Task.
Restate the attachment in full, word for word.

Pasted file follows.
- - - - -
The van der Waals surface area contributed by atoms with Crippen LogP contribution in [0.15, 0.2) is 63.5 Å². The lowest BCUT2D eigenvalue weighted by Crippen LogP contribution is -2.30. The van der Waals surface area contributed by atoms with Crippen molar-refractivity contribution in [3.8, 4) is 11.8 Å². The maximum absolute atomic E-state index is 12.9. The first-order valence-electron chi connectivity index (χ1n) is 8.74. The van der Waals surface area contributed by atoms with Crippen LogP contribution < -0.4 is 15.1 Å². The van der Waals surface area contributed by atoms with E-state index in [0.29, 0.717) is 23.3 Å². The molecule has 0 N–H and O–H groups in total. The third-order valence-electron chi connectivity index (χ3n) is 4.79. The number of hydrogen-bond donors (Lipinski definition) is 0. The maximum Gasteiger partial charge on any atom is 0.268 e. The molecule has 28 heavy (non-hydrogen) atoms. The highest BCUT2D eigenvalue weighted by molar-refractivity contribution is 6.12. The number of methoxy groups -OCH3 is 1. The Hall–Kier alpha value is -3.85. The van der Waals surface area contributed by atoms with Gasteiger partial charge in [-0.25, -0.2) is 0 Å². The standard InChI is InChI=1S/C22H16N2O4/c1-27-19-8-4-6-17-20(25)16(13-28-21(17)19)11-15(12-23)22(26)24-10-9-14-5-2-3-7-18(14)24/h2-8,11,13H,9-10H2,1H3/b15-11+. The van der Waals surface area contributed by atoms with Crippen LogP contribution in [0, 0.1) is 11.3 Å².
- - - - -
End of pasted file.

The van der Waals surface area contributed by atoms with Crippen LogP contribution in [0.15, 0.2) is 63.5 Å². The lowest BCUT2D eigenvalue weighted by Crippen LogP contribution is -2.30. The van der Waals surface area contributed by atoms with Crippen molar-refractivity contribution in [3.8, 4) is 11.8 Å². The maximum absolute atomic E-state index is 12.9. The first-order valence-electron chi connectivity index (χ1n) is 8.74. The van der Waals surface area contributed by atoms with Crippen LogP contribution < -0.4 is 15.1 Å². The van der Waals surface area contributed by atoms with E-state index in [0.29, 0.717) is 23.3 Å². The molecule has 0 N–H and O–H groups in total. The third-order valence-electron chi connectivity index (χ3n) is 4.79. The number of hydrogen-bond donors (Lipinski definition) is 0. The maximum Gasteiger partial charge on any atom is 0.268 e. The molecule has 28 heavy (non-hydrogen) atoms. The highest BCUT2D eigenvalue weighted by molar-refractivity contribution is 6.12. The number of methoxy groups -OCH3 is 1. The Hall–Kier alpha value is -3.85. The van der Waals surface area contributed by atoms with Gasteiger partial charge in [-0.25, -0.2) is 0 Å². The standard InChI is InChI=1S/C22H16N2O4/c1-27-19-8-4-6-17-20(25)16(13-28-21(17)19)11-15(12-23)22(26)24-10-9-14-5-2-3-7-18(14)24/h2-8,11,13H,9-10H2,1H3/b15-11+. The van der Waals surface area contributed by atoms with Crippen LogP contribution in [0, 0.1) is 11.3 Å².